After his stellar showing against Barcelona in Real Madrid‘s 3-2 Spanish Supercopa semifinal Clasico win, Vinicius Junior has been recalled to Brazil‘s squad for upcoming World Cup qualifiers against Ecuador and Paraguay.
The above might seem an entirely non-controversial statement. After all, the 21-year-old winger is emerging as one of the stars of the global game, with the latest evidence coming on Wednesday with his fine goal-scoring performance at Saudi Arabia’s King Fahd Stadium.
But back in November, when Brazil last called up a squad for qualifying matches and coach Tite read out 23 names, none of them was Vinicius.
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Had it not been for a subsequent injury to Liverpool‘s Roberto Firmino, Vinicius would have remained out. Instead, the youngster got a chance to prove his worth, away to Argentina; in the first full 90 minutes he played for O Seleção, Vinicius terrified the home defence and Brazil have the better of a goalless draw.
That performance alone made him impossible to leave out now, but so consistently excellent have his club displays been that Madrid coach Carlo Ancelotti has had to bat off questions about an alleged Vinicius dependency.
Indeed, Real struggled mightily when he was forced out after testing positive for coronavirus, going down to a 1-0 defeat against Getafe on Jan. 2. Six days later, Vinicius was back to inspire a 4-1 win over Valencia, which led to praise from his coach, not for flicks and solo dribbles, but goals.
“He scored twice,” Ancelotti said, “as if he was the team’s centre-forward.”
This is a key development. Vinicius has always stood out for his pace — what Tite calls his fifth gear — but the game is about sudden changes of rhythm and knowing when to make them. It is about slowing down at the right time, keeping the head still enough to execute the pass, the cross or the shot.
Vinicius has been criticised for his decision making or wayward finishing. This is hardly a surprise — it is more difficult to be accurate when moving as fast as he does, after all — but he is capable of a lethal marriage of pace with precision, which makes him so exciting.
Why, then, has it proved so hard for him to establish himself in a Brazil shirt? For one, he has had few opportunities. His debut came off the bench late in a September 2019 friendly defeat to Peru and re-emerged for the 2021 Copa America, making four appearances as a substitute.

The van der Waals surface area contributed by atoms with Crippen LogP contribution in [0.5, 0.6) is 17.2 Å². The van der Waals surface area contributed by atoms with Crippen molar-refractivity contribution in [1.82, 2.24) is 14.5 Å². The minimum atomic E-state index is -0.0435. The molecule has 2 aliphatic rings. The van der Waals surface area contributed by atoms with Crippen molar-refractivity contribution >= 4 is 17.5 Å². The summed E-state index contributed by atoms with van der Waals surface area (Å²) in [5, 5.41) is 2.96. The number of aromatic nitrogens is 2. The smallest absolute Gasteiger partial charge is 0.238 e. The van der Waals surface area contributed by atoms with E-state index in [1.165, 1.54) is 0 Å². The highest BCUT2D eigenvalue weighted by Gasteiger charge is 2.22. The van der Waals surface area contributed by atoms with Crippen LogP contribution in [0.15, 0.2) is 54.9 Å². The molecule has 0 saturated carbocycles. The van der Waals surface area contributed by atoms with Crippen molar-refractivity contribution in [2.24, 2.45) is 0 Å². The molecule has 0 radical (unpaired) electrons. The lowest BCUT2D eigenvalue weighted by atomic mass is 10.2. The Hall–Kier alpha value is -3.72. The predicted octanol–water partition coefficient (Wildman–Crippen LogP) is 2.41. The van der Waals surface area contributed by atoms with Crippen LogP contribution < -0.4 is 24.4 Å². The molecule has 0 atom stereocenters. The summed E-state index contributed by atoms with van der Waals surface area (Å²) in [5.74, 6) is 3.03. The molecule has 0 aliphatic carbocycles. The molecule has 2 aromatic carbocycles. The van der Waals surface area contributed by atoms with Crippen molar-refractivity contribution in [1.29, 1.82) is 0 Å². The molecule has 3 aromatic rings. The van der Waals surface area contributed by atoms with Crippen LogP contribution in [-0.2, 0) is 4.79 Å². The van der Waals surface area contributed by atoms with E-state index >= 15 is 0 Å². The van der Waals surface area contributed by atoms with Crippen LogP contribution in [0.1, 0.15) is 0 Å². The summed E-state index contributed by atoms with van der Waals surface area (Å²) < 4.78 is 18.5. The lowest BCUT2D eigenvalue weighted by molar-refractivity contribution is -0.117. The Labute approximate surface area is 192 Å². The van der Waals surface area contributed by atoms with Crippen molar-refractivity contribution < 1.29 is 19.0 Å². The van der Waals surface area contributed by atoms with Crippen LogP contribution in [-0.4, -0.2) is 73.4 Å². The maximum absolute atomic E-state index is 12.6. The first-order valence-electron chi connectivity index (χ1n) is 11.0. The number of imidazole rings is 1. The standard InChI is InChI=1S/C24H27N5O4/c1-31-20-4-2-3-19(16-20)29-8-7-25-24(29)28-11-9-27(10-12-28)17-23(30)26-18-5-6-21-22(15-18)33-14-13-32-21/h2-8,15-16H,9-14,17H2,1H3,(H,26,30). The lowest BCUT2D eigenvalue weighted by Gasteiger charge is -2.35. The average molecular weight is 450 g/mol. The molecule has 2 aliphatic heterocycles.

Vinicius was finally given a start against Chile in a World Cup qualifier, only to be replaced at half-time. A couple more outings off the bench followed in qualifiers against Venezuela and Colombia, all of which means that the match against Argentina in November was just his second start for Brazil, and the first time he played more than 45 minutes.
He has had to wait patiently while lesser players have been handed an extended run and it seems clear Tite has been taken by surprise by the rise of “Vini”; Brazil’s coach was building a team where there was no obvious place in the starting line-up for the young man from São Gonçalo.
The template was clear in October’s 4-1 win over Uruguay, Brazil’s best display in some time. Raphinha played as an out-and-out winger on the right, with Lucas Paqueta on the left as a versatile, ball-playing midfielder. Inside of him, Neymar was free to roam and link up with a striker; Gabriel Jesus on that occasion, although Gabriel Barbosa has also been tried and Matheus Cunha looks like the best option.
Now Tite is obliged to rethink. With Brazil already safely qualified for the World Cup, it would be folly indeed not to have a long look at finding a way to get the best out of Vinicius. But he cannot pick 12. Someone from that Uruguay line up will have to drop out, and Tite’s challenge is to work out his best attacking blend.
It is, as they say, a nice problem to have and an there is an immediate opportunity presented by Neymar’s absence from the latest squad through injury. Moreover, the benefit could be twofold.
The rise of Vinicius is helping take some focus and pressure off Neymar. Qatar 2022 means so much for the legacy of Neymar as a Brazil player; it is the last he will play at his peak, and after the injuries and disappointments of 2014 and 2018, the stakes could hardly be higher.
Too much attention has been centred on Neymar, but the burden can now be shared. The only junior thing about Vinicius is his name. He is ready to become a senior partner in Brazil’s bid to end a two-decade wait for a sixth World Cup title.